Results: Of 465 women with severe hypertension, 29 (6.2%) experienced severe maternal morbidity. Fifty-six percent of women received timely treatment, of whom 1.9% had severe maternal morbidity, compared with 6.4% of women who did not receive timely treatment (p = 0.02). Timely treatment was associated with a 72% reduction in relative risk of severe maternal morbidity (p = 0.02). No significant difference was seen in median pre-treatment systolic pressures (p = 0.20) between the groups.

Conclusion: Antihypertensive treatment within 60 min of confirmed diagnosis of severe hypertension was associated with reduction in severe maternal morbidity. Our findings support current recommendations to treat all women with severe hypertension with antihypertensive medications in a timely fashion.
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http://dx.doi.org/10.1016/j.preghy.2018.07.010DOI Listing
October 2018

Childbirth-specific patient-reported outcomes as predictors of hospital satisfaction.

Am J Obstet Gynecol 2019 02 4;220(2):201.e1-201.e19. Epub 2018 Nov 4.

AMF Consulting, Los Angeles, CA.

Background: Under value-based payment programs, patient-reported experiences and outcomes can impact hospital and physician revenue. To enable obstetrical providers to improve the childbirth experience, a framework for understanding what women expect and desire during childbirth is needed.

Objective: The purpose of this study was to identify key predictors of childbirth hospital satisfaction with the use of the Childbirth Experiences Survey.

Study Design: This study builds on a larger effort that used Patient-Reported Outcomes Management Information System methods to develop a childbirth-specific preliminary patient-reported experiences and outcomes item bank. These efforts led to the development of an antepartum and postpartum survey (Childbirth Experiences Survey Parts 1 and 2). All phases of the study were conducted with the participation of a community-based research team. We conducted a prospective observational study using national survey response panels that was organized through Nielsen to identify women's antepartum values and preferences for childbirth (Childbirth Experiences Survey Part 1). Eligible participants were pregnant women in the United States (English or Spanish speaking) who were ≥18 years old and ≥20 weeks pregnant. Women were recontacted and invited to participate in a postpartum follow-up survey to collect information about their childbirth patient-reported experiences and outcomes, which included childbirth satisfaction (Childbirth Experiences Survey Part 2). In bivariate analyses, we tested whether predisposing conditions (eg, patient characteristics or previous experiences), values and preferences, patient-reported experiences and outcomes, and the "gaps" between values and preferences and patient-reported experiences and outcomes were predictors of women's satisfaction with hospital childbirth services. Multivariable logistic regression models were fitted to examine the simultaneous effect of predictors on hospital satisfaction, which were adjusted for key predisposing conditions.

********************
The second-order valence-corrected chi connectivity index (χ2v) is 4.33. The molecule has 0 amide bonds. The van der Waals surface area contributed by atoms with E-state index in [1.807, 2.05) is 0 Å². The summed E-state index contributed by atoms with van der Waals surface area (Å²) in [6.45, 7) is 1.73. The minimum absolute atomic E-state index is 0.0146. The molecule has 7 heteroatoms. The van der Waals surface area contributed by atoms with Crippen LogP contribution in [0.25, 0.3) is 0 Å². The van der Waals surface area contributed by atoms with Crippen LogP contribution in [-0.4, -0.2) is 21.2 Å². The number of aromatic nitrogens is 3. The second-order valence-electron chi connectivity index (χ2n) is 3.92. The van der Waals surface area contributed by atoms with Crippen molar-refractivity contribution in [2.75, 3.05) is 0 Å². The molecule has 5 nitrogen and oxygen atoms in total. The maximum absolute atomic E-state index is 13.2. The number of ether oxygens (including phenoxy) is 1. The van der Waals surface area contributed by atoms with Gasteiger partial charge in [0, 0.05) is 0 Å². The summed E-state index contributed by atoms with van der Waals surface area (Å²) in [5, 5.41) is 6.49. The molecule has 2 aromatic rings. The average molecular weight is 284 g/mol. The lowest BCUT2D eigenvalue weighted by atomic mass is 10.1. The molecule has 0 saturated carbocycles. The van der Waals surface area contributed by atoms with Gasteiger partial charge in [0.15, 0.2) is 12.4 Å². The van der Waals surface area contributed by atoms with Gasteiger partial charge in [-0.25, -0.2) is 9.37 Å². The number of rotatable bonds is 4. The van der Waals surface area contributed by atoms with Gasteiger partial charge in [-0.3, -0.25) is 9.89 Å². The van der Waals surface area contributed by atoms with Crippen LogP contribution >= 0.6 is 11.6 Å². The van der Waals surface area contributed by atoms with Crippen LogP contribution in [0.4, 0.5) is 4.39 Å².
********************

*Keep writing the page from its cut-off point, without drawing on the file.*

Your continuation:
Results: From 500 women who anticipated a vaginal delivery at the time of the antepartum survey, who labored before delivery, and who answered the postpartum survey, key findings included the following responses: (1) the strongest predictors of women's satisfaction with hospital childbirth services were items in the domains of staff communication, compassion, empathy, and respect, and (2) 23 childbirth-specific patient-reported experiences and outcomes were identified. Examples of these patient-reported experiences and outcomes (such as being told about progress in labor and being involved in decisions regarding labor pain management) appeared especially relevant to women who experienced childbirth. A final model that predicted women's satisfaction with hospital childbirth services included a total of 8 items that could be optimized by doctors, midwives, and hospitals. These included the patient's report of how well she coped with labor pain, whether the hospital provided adequate space and food for their support person, and whether she received practical support for feeding the newborn infant.

Conclusion: This study identified 23 childbirth-specific patient-reported experiences and outcomes that were predictors of childbirth hospital satisfaction. The implementation of the Childbirth Experiences Survey Parts 1 and 2 in a multihospital setting may lead to the development of childbirth hospital performance measures and strategies for improvement of the childbirth experience.